Additional file 1: Figure S1: rlipo-E7m induced long-lasting anti-tumor effects in the presence of CpG ODN. A total of 2 × 105 TC-l tumor cells were s.c. implanted into C57BL/6 mice. At 7 days post-tumor cell implantation, tumor-bearing mice were administered a single dose of (a) PBS or (b) rlipo-E7m (10 μg/ mouse) + CpG via s.c. injection. The data represent the individual tumor volume over time following tumor cell implantation. All tumors were measured at regular intervals using electronic calipers The mice were euthanized when the tumor diameter reached 20 mm or when necessary due to the moribund status of the animals. The numbers of mice in each group are indicated in each graph. The tumor volume was calculated using the formula length × width × width/2 (mm3). (PDF 415 KB)
Additional file 2: Figure S2: Induction of CTL responses in tumor-bearing mice. (a) CFSE-labeled cells were i.v. injected into tumor-bearing mice (n=6 per group) 10 days after immunization. After 18 h, spleen cells were isolated from immunized mice and analyzed via flow cytometry. (b) The tumor cells were stained with an RAH/MHC I tetramer and anti-CD8 antibodies. The data represent the percentage of CD8+RAH Tet+ in all cells. *P < 0.05, **P < 0.01, ***P < 0.001.(PDF 888 KB)
Additional file 3: Figure S3: rlipo-E7m induced long-lasting memory of anti-tumor effects. After treatment with rlipo-E7m/CpG, the tumor-free mice (n=9) were re-challenged with TC-L cells (2 × 105/mouse) subcutaneously at 135 days (naive mice were used as a control). Kaplan-Meier analysis was performed on the mice survival data (***P < 0.001, naive versus rlipo-E7m/CpG). Tumor survival was determined based on 20% weight loss, unexpected moribundity or an inability to obtain food or water (as described in Materials and Methods). (PDF 549 KB)
Additional file 4: Figure S4: rhpo-F7m- and CpG ODN-mediated therapeutic effects are abolished in thymoma tumor-bearing mice. A total of 5 × 104 EL4 tumor cells were subcutaneously (s.c.) implanted into C57BL/6 (n=5 per group) mice. Seven days after tumor cell implantation, the tumor-hearing mice were administered a single dose of PBS, rlipo-E7m or rlipo-F7m + CpG via s.c. injection The data represent the mean tumor volume at 17, 24 and 27 days after tumor cell implantation (means + SD). All the tumor sizes were measured using electronic calipers and calculated using the formula length × width × width/2 (mm3). (PDF 346 KB)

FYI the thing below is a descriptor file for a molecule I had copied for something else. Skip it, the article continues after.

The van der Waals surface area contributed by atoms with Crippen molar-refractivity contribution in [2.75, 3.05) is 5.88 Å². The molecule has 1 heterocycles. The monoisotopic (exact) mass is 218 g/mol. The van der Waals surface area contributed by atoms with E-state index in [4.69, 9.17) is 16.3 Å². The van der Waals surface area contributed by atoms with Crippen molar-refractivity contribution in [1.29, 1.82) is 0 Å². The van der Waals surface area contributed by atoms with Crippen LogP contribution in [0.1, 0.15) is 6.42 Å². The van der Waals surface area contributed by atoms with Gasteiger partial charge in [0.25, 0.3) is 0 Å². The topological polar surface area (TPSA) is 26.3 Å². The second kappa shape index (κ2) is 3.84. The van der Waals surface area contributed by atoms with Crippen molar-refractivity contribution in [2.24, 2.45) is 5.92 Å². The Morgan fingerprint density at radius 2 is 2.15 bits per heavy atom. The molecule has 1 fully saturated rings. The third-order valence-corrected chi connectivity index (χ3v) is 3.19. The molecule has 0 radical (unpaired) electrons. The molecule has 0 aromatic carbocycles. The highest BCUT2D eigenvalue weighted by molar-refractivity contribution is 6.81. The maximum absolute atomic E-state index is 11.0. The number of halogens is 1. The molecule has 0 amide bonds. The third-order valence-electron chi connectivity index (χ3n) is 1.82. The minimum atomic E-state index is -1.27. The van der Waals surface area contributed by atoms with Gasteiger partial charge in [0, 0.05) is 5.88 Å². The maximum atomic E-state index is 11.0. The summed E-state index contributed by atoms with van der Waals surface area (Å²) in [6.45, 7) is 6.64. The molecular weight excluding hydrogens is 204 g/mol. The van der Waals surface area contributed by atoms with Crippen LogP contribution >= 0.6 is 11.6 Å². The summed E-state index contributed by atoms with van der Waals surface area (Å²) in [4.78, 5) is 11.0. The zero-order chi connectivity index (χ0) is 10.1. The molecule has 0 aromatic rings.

Additional file 5: Figure S5: The combination of the recombinant lipoprotein and CpG ODN shows no synergistic effects on BMDCs activation. Mouse bone marrow-derived BMDCs at 6 days after GM-CSF supplementation were used to the evaluate synergistic effects of innate immune cell activation induced through rlipo-E7m in combi nation with CpG ODN, The BMDC supernatants were collected for cytokine detection at 24 h after stimulation. The cytokines IL-l2p7O, TNF- α, IL-6 and IL-10 were analyzed through ELISA to assess the extent of DCs activation. The presented data represent the mean + SD of duplicate BMDCs cultures from three independent experiments. (PDF 689 KB)
Additional file 6: Figure S6: Expression of TLR2 and TLR in dendritic cell subsets. Total RNA of BMDCs, pDCs or splenic DCs were extracted using the total RNA isolation kit. The obtained cDNA was diluted 1/25 with water and 10 μL were used for amplification. The PCR was performed with the SYBRR Green PCR Master Mix. Gene expression of TLR 2 and TLR 9 was determined by quantitative real-time RT-PCR and normalized to GAPDH. (PDF 302 KB)
Additional file 7: Figure S7: TLR9 agonist CpG enhanced anti-tumor effects and antigen presentation of recombinant lipoimmunogen. (a) BMTCs or pDCs were pulsed with rlipo-OVA( 100 nM) in the presence or absence of CpG (100 nM) for 18 hr. Purity > 90% The CD8+ cells isolated from OT-l mice (purity > 90%) were cultured with protein-plused DCs in the ratio 5:1 for 72 hr. T cell proliferation was determined by [3H] -thymidine incorporation. (b) C57BL/6 mice (n=6 per group) were inoculated with 2 ×l04 of EG7 cells in a total volume 200 μ1 subcutaneously. After 3 days, 10 μg of rOVA, rlipo-OVA, rlipo-OVA/CpG or PBS was injected s.c. Tumor growth was observed three times per week. The tumor volume was shown as length × width × width/2 (mm3). Data are expressed as mean SEM. (PDF 790 KB)
Additional file 8: Figure S8: rlipo-E7m immunization leads to increased numbers of tumor-infiltrating antigen-specific CD8+ T cells in the presence of CpG ODN. Tumor-bearing mice (n=6 per group) were immunized with rlipo-E7m (10 μg/mouse), rlipo-E7m (10 μg/mouse) + CpG (10 μg/mouse) or PBS as a control at 14 days post-tumor cell implantation. The tumors removed from tumor-bearing mice at 24 days post-tumor implantation were minced and crushed through a 70-μm filter, and the total cells were stained with antibodies against the indicated markers 50,000 events were acquired for each sample The data represent the percentages of (a) total CD8+ cells and (b) E7-specific CD8+ cells among tumor-infiltrating CD45+ cells. Significant differences are indicated by the P values in the graph. (PDF 722 KB)
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Chang, LS., Leng, CH., Yeh, YC. et al. Toll-like receptor 9 agonist enhances anti-tumor immunity and inhibits tumor-associated immunosuppressive cells numbers in a mouse cervical cancer model following recombinant lipoprotein therapy. Mol Cancer 13, 60 (2014). https://doi.org/10.1186/1476-4598-13-60
- Innate receptor
- Human papillomavirus